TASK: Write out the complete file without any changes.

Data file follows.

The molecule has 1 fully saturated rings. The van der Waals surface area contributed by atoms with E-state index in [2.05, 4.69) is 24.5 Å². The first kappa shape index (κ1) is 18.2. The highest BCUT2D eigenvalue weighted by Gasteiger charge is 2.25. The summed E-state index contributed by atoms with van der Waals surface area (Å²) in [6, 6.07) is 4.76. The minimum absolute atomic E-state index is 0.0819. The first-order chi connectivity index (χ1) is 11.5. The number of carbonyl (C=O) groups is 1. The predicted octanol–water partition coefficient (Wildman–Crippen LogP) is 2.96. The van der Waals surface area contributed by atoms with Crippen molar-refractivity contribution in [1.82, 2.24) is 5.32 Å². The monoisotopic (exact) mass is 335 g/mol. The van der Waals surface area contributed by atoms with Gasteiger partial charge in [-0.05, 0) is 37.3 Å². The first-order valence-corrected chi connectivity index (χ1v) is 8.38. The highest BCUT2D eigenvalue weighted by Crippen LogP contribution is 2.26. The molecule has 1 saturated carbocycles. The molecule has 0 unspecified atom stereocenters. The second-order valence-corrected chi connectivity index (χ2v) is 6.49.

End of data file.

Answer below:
The molecule has 1 fully saturated rings. The van der Waals surface area contributed by atoms with E-state index in [2.05, 4.69) is 24.5 Å². The first kappa shape index (κ1) is 18.2. The highest BCUT2D eigenvalue weighted by Gasteiger charge is 2.25. The summed E-state index contributed by atoms with van der Waals surface area (Å²) in [6, 6.07) is 4.76. The minimum absolute atomic E-state index is 0.0819. The first-order chi connectivity index (χ1) is 11.5. The number of carbonyl (C=O) groups is 1. The predicted octanol–water partition coefficient (Wildman–Crippen LogP) is 2.96. The van der Waals surface area contributed by atoms with Crippen molar-refractivity contribution in [1.82, 2.24) is 5.32 Å². The monoisotopic (exact) mass is 335 g/mol. The van der Waals surface area contributed by atoms with Gasteiger partial charge in [-0.05, 0) is 37.3 Å². The first-order valence-corrected chi connectivity index (χ1v) is 8.38. The highest BCUT2D eigenvalue weighted by Crippen LogP contribution is 2.26. The molecule has 1 saturated carbocycles. The molecule has 0 unspecified atom stereocenters. The second-order valence-corrected chi connectivity index (χ2v) is 6.49.